* * *
    throat, neck; gullet; (reference to gluttony/appetite); swollen throat, goiter
    throat, neck; gullet; (reference to gluttony/appetite); swollen throat, goiter

    Latin-English dictionary > guttur

  • 15 iaceō

        iaceō cuī, —, ēre    [IA-], to lie, be recumbent, be prostrate, lie at rest: in limine: quorum ad pedes iacuit stratus: mihi ad pedes: in harenā, V.: saxum campo iacebat, V.: gremio mariti, Iu.: somno, V.: humi: lentā sub vite, V.: super corpus, O.— To lie i<*>, be ill: te iacente.—To lie dead, have fallen: Corpora per campos iacebant, V.: inultos imperatores iacere sinere, L.: Arge, iaces! O.: iacuit Catilina cadavere. toto, Iu.—To lie long, linger, tarry, stop: Brundusi.—To lie, be situate: campi, qui Faesulas inter Arretiumque iacent, L.: summo in vertice montis, V.—To lie low, be flat, be level: despiciens terras iacentīs, V.: quaeque iacent valles, O.: Postquam iacuit planum mare, was stilled, Iu.—To lie in ruins, be broken down: fractae et disiectae (arae) iacent, Enn. ap. C.: Thebe iacet, Iu.— To hang loose: crines per colla iacebant, O.: iacentia lora, loose on the neck, O.— Fig., to rest, be inactive, be in retirement: in pace: septimum annum.—To be cast down, be dejected: ut totus iacet: militum iacere animos, L.—To lie prostrate, be powerless: victa iacet pietas, O.: mea numina iacent, V.—To fall, be refuted, be disproved, fail: suis testibus: iacet ratio Peripateticorum. —To lie dormant, be disused, be neglected, be of no avail: omnis hic delectus iacet: iustitia iacet: tibi pecunia.—To be low, be despised, be in no esteem: cum iacerent pretia praediorum, were low: iacere regem pati: pauper ubique iacet, O.—To lie idle, be neglected: cur iacet hoc nomen in adversariis, i. e. is not posted.

    Latin-English dictionary > iaceō

  • 16 in-vādō

        in-vādō vāsī, vāsus, ere,    to go into, enter: ignis, quocumque invasit: urbem, L.: viam, enter upon, V.: tria millia stadiorum, to accomplish, Ta. —To enter violently, move against, rush upon, fall upon, assail, assault, attack, invade: in transversa latera invaserant cohortes, L.: in collum (mulieris) invasit, fell upon her neck: in Caecinam cum ferro: Romanos, S.: aciem, L.: Pompei copias, N.: portūs, V.: in lecto cubantem, N.: madidā cum veste gravatum, V.: sperans, hostīs invadi posse, S.: undique simul invaditur, S.—Fig., to fall upon, seize, take possession of, usurp: in multas pecunias: in eius viri fortunas: in arcem illius causae: regnum animo, S.—To make an attack on, seize, lay hold of, attack, befall: contagio invasit, civitas immutata, S.: tantus repente terror invasit, ut, Cs.: cupido Marium, S.: Me tremor invasit, O.: in philosophiam: in corpus meum vis morbi, L.: furor invaserat improbis.—To take hold of, undertake, attempt: Martem clipeis, V.— To assail with words, accost: continuo invadit, V.: alqm minaciter, Ta.: consules, cur, etc., Ta.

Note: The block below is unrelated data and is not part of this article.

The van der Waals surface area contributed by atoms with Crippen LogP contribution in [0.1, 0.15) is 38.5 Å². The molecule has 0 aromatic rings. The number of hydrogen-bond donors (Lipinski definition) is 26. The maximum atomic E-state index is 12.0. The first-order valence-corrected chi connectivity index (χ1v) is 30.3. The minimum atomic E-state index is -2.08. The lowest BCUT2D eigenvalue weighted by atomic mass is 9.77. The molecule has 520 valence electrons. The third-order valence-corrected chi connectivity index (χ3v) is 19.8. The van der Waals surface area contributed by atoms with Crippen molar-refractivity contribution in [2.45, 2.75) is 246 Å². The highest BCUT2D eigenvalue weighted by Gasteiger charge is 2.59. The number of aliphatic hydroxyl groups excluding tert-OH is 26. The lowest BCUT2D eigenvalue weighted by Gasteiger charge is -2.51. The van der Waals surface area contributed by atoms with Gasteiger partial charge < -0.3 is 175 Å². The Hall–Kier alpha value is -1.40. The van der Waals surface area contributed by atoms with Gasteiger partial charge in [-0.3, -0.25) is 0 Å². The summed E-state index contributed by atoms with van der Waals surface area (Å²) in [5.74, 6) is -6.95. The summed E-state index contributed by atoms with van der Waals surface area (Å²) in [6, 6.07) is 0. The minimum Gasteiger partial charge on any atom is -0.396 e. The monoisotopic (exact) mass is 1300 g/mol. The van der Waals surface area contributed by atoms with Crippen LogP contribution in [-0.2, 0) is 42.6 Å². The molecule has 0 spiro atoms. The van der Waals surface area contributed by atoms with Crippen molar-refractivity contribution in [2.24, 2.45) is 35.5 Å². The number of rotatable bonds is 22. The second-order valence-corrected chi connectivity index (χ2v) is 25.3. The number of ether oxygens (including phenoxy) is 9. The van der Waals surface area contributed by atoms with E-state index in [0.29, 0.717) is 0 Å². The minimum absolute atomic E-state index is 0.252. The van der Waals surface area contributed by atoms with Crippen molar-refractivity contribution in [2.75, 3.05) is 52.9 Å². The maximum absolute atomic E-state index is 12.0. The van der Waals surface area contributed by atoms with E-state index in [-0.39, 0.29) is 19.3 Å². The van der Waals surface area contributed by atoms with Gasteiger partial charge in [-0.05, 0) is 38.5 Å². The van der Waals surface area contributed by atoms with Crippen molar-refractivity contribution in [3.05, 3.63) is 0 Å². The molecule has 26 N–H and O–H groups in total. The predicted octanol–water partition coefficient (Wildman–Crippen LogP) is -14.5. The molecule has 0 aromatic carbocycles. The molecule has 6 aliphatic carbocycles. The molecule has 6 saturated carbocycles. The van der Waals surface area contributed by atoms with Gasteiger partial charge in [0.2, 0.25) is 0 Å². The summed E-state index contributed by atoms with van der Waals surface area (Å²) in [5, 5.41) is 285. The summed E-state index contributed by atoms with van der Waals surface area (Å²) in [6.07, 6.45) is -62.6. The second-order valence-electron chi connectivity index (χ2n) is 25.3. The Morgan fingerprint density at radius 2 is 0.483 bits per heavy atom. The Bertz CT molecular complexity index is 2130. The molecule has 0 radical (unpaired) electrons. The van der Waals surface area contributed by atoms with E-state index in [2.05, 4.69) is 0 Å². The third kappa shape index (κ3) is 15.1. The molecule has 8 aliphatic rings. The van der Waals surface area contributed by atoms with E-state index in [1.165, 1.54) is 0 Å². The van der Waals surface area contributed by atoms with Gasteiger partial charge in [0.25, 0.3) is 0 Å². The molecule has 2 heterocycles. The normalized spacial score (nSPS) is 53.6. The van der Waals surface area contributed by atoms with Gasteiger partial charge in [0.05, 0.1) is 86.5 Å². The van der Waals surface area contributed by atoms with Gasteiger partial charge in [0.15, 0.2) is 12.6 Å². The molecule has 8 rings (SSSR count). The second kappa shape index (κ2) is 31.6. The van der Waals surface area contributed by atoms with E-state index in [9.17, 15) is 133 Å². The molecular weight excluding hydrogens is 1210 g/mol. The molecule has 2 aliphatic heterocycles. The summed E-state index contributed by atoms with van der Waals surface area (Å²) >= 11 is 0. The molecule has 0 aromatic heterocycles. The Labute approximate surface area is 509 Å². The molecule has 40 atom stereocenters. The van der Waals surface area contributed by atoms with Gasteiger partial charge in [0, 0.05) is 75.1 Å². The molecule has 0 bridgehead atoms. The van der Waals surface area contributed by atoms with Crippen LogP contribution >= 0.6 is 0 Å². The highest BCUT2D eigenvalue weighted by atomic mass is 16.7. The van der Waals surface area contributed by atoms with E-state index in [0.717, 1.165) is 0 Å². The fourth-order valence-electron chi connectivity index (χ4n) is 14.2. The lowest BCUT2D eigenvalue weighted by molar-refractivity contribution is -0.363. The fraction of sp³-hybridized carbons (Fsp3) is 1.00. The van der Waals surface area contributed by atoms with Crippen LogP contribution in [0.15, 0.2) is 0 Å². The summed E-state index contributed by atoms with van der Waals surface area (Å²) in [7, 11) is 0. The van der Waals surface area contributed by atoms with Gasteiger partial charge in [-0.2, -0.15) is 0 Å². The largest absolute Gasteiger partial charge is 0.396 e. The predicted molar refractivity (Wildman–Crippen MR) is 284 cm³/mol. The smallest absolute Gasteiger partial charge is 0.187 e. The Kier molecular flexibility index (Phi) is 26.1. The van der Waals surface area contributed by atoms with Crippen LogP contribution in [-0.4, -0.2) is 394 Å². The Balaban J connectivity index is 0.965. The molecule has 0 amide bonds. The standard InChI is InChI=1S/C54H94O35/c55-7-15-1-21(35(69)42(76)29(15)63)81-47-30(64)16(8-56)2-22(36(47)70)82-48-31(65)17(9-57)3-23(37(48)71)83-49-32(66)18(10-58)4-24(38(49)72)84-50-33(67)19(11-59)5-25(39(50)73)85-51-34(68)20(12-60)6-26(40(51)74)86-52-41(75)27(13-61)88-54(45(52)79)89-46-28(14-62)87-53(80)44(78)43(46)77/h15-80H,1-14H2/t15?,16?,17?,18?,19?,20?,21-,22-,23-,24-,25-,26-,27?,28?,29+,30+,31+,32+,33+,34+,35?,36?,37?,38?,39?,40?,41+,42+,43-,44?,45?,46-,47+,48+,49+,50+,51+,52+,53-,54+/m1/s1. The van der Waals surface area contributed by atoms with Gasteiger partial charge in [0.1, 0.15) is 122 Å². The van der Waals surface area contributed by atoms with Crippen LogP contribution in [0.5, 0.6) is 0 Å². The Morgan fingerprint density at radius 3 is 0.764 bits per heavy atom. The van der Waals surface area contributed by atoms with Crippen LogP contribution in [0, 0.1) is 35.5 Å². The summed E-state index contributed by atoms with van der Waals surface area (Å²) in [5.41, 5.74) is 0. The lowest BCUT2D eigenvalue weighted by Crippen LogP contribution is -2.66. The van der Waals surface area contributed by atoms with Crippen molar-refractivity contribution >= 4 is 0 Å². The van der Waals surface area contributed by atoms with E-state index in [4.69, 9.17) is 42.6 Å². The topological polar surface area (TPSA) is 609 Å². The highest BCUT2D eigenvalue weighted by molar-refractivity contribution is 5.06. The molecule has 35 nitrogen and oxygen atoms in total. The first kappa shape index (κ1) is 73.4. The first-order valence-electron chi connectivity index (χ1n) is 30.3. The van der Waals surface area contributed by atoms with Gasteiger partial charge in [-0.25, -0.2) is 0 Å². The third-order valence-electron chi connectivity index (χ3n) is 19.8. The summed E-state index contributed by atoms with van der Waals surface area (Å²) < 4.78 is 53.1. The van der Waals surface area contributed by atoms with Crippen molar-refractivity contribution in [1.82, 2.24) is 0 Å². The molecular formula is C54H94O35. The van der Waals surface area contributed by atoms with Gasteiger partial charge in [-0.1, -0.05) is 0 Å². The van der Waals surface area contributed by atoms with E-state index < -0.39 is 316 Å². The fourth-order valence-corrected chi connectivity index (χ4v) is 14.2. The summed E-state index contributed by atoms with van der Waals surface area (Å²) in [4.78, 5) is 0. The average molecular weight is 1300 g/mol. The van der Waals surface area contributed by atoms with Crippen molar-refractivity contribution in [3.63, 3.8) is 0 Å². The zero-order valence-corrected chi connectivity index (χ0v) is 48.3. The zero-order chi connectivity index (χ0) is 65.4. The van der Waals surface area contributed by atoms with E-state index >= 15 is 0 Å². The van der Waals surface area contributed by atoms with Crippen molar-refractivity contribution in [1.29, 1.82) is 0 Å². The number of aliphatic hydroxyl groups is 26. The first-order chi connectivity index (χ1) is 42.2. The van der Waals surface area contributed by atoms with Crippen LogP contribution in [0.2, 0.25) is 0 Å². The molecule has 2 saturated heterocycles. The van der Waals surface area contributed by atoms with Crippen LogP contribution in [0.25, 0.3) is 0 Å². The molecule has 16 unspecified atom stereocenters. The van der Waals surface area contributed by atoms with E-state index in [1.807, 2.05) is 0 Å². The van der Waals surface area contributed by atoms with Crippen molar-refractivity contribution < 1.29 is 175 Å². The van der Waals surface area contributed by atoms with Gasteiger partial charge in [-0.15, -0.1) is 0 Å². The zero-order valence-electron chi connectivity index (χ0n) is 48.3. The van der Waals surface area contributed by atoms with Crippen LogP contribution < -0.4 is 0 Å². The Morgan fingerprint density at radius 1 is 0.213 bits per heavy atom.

Latin-English dictionary > in-vādō

  • 17 iuba

        iuba ae, f    [DIV-], a mane, flowing hair on the neck: equus ille iubam quatiens, C. poët.: iubae equorum, Cs.: luduntque iubae, etc., V.: equinae, O.— A crest: triplici crinita iubā galea, V.: iubas Divini adsimulat capitis, i. e. the helmet, V.— A beard: mullorum, Iu.

    Latin-English dictionary > iuba

  • 18 iugulum

        iugulum ī, n (iugulus, ī, m, Iu.), dim.    [iugum], the collar-bone, hollow part of the neck: iugula concava habere.—The throat, neck: mucrones a iugulis vestris deiecimus: recludere stricto ense, O.: iugulos aperire susurro, Iu.: dare iugulum Clodio, offer.—Fig., a slaughter, murder: Electrae iugulo se polluere, Iu.

    Latin-English dictionary > iugulum

  • 19 lagoena and lagōna

        lagoena and lagōna (not lagēna), ae, f, λάγυνοσ, a vessel of earthenware with rounded body, handles, and narrow neck, flask, flagon, bottle: inanes: fracta, H., Iu.

    Latin-English dictionary > lagoena and lagōna

  • 20 lagōna

        lagōna    see lagoena.
    * * *
    flask, flagon, bottle with narrow neck; (esp. wine); pitcher (Douay)

    Latin-English dictionary > lagōna